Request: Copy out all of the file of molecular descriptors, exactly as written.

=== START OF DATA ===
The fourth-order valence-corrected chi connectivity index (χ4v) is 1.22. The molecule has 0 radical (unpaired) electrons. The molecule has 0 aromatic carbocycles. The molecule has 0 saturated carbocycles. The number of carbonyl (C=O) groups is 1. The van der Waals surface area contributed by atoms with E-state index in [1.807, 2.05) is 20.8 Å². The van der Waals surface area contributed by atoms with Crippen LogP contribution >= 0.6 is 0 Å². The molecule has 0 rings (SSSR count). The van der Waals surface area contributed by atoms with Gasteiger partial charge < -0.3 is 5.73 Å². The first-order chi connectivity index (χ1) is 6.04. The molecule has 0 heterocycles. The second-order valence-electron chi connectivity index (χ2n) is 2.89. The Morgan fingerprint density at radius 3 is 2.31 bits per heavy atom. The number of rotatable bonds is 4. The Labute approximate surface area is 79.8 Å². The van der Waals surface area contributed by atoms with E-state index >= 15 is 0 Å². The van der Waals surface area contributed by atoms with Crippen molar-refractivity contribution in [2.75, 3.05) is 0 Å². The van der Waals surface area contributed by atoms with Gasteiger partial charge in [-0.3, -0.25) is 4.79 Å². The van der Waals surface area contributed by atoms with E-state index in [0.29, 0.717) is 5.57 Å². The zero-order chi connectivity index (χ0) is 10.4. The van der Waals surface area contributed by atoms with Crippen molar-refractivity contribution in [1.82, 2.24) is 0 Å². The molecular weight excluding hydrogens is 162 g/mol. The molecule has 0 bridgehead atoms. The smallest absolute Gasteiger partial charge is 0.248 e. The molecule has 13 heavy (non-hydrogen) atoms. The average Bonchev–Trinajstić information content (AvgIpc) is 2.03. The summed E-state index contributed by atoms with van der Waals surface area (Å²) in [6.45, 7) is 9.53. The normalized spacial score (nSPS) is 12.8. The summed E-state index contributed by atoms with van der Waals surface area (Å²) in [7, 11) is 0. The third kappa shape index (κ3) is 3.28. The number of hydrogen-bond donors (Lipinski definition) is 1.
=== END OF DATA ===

The fourth-order valence-corrected chi connectivity index (χ4v) is 1.22. The molecule has 0 radical (unpaired) electrons. The molecule has 0 aromatic carbocycles. The molecule has 0 saturated carbocycles. The number of carbonyl (C=O) groups is 1. The van der Waals surface area contributed by atoms with E-state index in [1.807, 2.05) is 20.8 Å². The van der Waals surface area contributed by atoms with Crippen LogP contribution >= 0.6 is 0 Å². The molecule has 0 rings (SSSR count). The van der Waals surface area contributed by atoms with Gasteiger partial charge < -0.3 is 5.73 Å². The first-order chi connectivity index (χ1) is 6.04. The molecule has 0 heterocycles. The second-order valence-electron chi connectivity index (χ2n) is 2.89. The Morgan fingerprint density at radius 3 is 2.31 bits per heavy atom. The number of rotatable bonds is 4. The Labute approximate surface area is 79.8 Å². The van der Waals surface area contributed by atoms with E-state index >= 15 is 0 Å². The van der Waals surface area contributed by atoms with Crippen molar-refractivity contribution in [2.75, 3.05) is 0 Å². The van der Waals surface area contributed by atoms with Gasteiger partial charge in [-0.3, -0.25) is 4.79 Å². The van der Waals surface area contributed by atoms with E-state index in [0.29, 0.717) is 5.57 Å². The zero-order chi connectivity index (χ0) is 10.4. The van der Waals surface area contributed by atoms with Crippen molar-refractivity contribution in [1.82, 2.24) is 0 Å². The molecular weight excluding hydrogens is 162 g/mol. The molecule has 0 bridgehead atoms. The smallest absolute Gasteiger partial charge is 0.248 e. The molecule has 13 heavy (non-hydrogen) atoms. The average Bonchev–Trinajstić information content (AvgIpc) is 2.03. The summed E-state index contributed by atoms with van der Waals surface area (Å²) in [6.45, 7) is 9.53. The normalized spacial score (nSPS) is 12.8. The summed E-state index contributed by atoms with van der Waals surface area (Å²) in [7, 11) is 0. The third kappa shape index (κ3) is 3.28. The number of hydrogen-bond donors (Lipinski definition) is 1.